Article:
Video: How to Control Japanese Knotweed (with science!)

April 9th, 2014

The embedded video, below, provides a useful introduction to the problems that Japanese knotweed can cause on landowners’ property. However, its main purpose is to introduce the BBSRC-funded research that Phlorum is undertaking in partnership with Sussex University. This aims to identify a novel chemical control mechanism to inhibit respiration in the mitochondria of knotweed’s cells. The mitochondria are the microscopic ‘batteries’ that power Japanese knotweed’s incredibly rapid growth.

Currently approved herbicides have a general effect on photosynthesis or cell expansion of knotweed and other dicotyledonous plants. It is hoped that the team’s research will enable a product to be tailored to control Japanese knotweed alone, leaving other plants unaffected.

The work is allied with Professor Anthony Moore’s ongoing development of a similar respiratory chain inhibitor that has proven to be effective against the ash dieback fungus, Chalara fraxinea.

Japanese Knotweed control news – April 2014

April 8th, 2014

New Japanese knotweed shootsHardly a month goes by without Japanese Knotweed control being in the news. It’s headline-grabbing stuff with its invasive nature, impressive persistence and horribly destructive habits.

Japanese knotweed tragedy

This week a particularly distressing inquest heard about a troubled man who had murdered his wife after becoming paranoid about Japanese knotweed growing on a golf course near their home. He then killed himself. His suicide note said he’d acted because the balance of his mind had been disturbed by knotweed near the couple’s West Midlands home. Having tried and failed to curb the plant’s growth, the man’s fear of the structural damage the plant can cause led to his “growing madness”.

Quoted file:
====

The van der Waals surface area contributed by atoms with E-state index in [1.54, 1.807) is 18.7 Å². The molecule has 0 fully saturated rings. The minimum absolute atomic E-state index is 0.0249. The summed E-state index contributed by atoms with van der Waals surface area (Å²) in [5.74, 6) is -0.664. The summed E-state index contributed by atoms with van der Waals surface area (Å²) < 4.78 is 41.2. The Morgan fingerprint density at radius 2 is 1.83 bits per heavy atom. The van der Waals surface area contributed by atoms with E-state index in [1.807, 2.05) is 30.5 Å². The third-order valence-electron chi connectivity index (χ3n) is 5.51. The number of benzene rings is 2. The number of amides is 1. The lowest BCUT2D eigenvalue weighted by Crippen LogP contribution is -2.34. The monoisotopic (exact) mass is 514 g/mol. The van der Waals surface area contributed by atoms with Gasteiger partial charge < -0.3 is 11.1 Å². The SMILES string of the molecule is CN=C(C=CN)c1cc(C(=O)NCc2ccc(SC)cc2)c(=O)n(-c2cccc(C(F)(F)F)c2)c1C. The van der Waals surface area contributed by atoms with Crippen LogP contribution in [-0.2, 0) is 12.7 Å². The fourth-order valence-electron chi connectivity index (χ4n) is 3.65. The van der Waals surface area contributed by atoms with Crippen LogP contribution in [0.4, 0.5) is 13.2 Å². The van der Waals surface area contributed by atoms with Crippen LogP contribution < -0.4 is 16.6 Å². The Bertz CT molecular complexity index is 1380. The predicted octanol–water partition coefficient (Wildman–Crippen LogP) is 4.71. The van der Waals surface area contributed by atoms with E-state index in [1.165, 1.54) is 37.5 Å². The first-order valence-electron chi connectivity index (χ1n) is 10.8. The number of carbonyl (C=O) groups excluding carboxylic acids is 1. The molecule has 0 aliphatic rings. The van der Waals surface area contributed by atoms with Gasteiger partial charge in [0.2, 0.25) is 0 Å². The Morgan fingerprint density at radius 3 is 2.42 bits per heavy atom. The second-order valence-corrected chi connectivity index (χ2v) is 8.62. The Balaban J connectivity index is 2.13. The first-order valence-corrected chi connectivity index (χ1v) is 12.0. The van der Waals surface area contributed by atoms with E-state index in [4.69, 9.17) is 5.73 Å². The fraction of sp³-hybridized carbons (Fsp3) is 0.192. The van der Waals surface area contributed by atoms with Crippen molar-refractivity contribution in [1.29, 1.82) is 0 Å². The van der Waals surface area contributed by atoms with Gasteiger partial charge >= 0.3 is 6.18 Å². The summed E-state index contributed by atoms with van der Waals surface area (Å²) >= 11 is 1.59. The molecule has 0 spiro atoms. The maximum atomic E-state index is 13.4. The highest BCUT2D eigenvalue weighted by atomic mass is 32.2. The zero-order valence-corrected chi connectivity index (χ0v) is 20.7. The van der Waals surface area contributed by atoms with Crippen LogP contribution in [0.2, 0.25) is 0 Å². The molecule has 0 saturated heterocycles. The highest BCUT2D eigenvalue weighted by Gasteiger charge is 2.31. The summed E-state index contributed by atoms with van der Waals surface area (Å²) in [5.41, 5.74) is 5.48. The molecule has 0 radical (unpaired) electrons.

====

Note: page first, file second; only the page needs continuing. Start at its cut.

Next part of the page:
It’s a terrible tragedy, involving a clearly disturbed mind, but it does illustrate how significant the issue of knotweed can appear to some people. Exaggerated stories in the press on the effects of Japanese knotweed on property do not help. With this in mind, it was an aim of the recent RICS guidance to set the record straight and allay home-owners’ unfounded fears about the level of devastation knotweed could lay upon their properties. The RICS paper and the code of practice from the PCA that was allied with it, have demonstrated that Japanese knotweed control is rarely so problematic that it can cause substantial devaluation of property.

Knotweed only recognised by 44% of gardeners

At the same time, a recent piece of research claims only 44% of gardeners would recognise Japanese knotweed if it turned up in their garden. The study was carried out by the online garden retailer Gardening Express, which was shocked at the results. It appears knotweed, while famously destructive and able to overwhelm other plants, damage concrete and buildings in a very short space of time, isn’t widely recognised. And it’s about time gardeners wised up.